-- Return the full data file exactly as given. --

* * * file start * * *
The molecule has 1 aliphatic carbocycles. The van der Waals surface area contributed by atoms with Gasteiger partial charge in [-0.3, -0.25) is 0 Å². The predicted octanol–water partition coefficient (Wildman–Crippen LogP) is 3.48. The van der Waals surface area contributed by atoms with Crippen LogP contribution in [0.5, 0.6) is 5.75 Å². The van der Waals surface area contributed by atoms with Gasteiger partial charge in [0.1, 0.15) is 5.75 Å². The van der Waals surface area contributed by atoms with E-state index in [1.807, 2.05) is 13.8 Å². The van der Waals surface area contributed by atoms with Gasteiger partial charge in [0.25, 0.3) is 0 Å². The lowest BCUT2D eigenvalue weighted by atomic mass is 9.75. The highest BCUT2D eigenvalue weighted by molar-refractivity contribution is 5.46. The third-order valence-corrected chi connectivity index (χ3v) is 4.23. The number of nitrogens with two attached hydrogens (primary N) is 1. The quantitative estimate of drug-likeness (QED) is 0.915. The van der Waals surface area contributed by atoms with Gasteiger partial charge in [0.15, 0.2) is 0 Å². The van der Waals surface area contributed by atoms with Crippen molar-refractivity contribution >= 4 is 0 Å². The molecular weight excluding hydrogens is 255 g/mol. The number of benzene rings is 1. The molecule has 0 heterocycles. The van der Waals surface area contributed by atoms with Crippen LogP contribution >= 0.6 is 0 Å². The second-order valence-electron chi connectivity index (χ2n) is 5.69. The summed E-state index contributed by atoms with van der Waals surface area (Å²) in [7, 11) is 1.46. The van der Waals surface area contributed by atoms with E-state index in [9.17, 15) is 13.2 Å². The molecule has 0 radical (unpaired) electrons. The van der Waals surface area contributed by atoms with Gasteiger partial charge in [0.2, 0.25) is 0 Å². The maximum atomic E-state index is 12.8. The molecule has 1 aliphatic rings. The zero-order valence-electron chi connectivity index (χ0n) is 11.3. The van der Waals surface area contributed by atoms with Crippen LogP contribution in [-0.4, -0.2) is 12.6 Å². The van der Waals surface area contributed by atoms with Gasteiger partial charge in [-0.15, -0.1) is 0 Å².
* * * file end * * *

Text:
The molecule has 1 aliphatic carbocycles. The van der Waals surface area contributed by atoms with Gasteiger partial charge in [-0.3, -0.25) is 0 Å². The predicted octanol–water partition coefficient (Wildman–Crippen LogP) is 3.48. The van der Waals surface area contributed by atoms with Crippen LogP contribution in [0.5, 0.6) is 5.75 Å². The van der Waals surface area contributed by atoms with Gasteiger partial charge in [0.1, 0.15) is 5.75 Å². The van der Waals surface area contributed by atoms with E-state index in [1.807, 2.05) is 13.8 Å². The van der Waals surface area contributed by atoms with Gasteiger partial charge in [0.25, 0.3) is 0 Å². The lowest BCUT2D eigenvalue weighted by atomic mass is 9.75. The highest BCUT2D eigenvalue weighted by molar-refractivity contribution is 5.46. The third-order valence-corrected chi connectivity index (χ3v) is 4.23. The number of nitrogens with two attached hydrogens (primary N) is 1. The quantitative estimate of drug-likeness (QED) is 0.915. The van der Waals surface area contributed by atoms with Gasteiger partial charge in [0.15, 0.2) is 0 Å². The van der Waals surface area contributed by atoms with Crippen molar-refractivity contribution >= 4 is 0 Å². The molecular weight excluding hydrogens is 255 g/mol. The number of benzene rings is 1. The molecule has 0 heterocycles. The van der Waals surface area contributed by atoms with Crippen LogP contribution >= 0.6 is 0 Å². The second-order valence-electron chi connectivity index (χ2n) is 5.69. The summed E-state index contributed by atoms with van der Waals surface area (Å²) in [7, 11) is 1.46. The van der Waals surface area contributed by atoms with E-state index in [9.17, 15) is 13.2 Å². The molecule has 0 radical (unpaired) electrons. The van der Waals surface area contributed by atoms with Gasteiger partial charge in [0.2, 0.25) is 0 Å². The maximum atomic E-state index is 12.8. The molecule has 1 aliphatic rings. The zero-order valence-electron chi connectivity index (χ0n) is 11.3. The van der Waals surface area contributed by atoms with Crippen LogP contribution in [-0.4, -0.2) is 12.6 Å². The van der Waals surface area contributed by atoms with Gasteiger partial charge in [-0.15, -0.1) is 0 Å².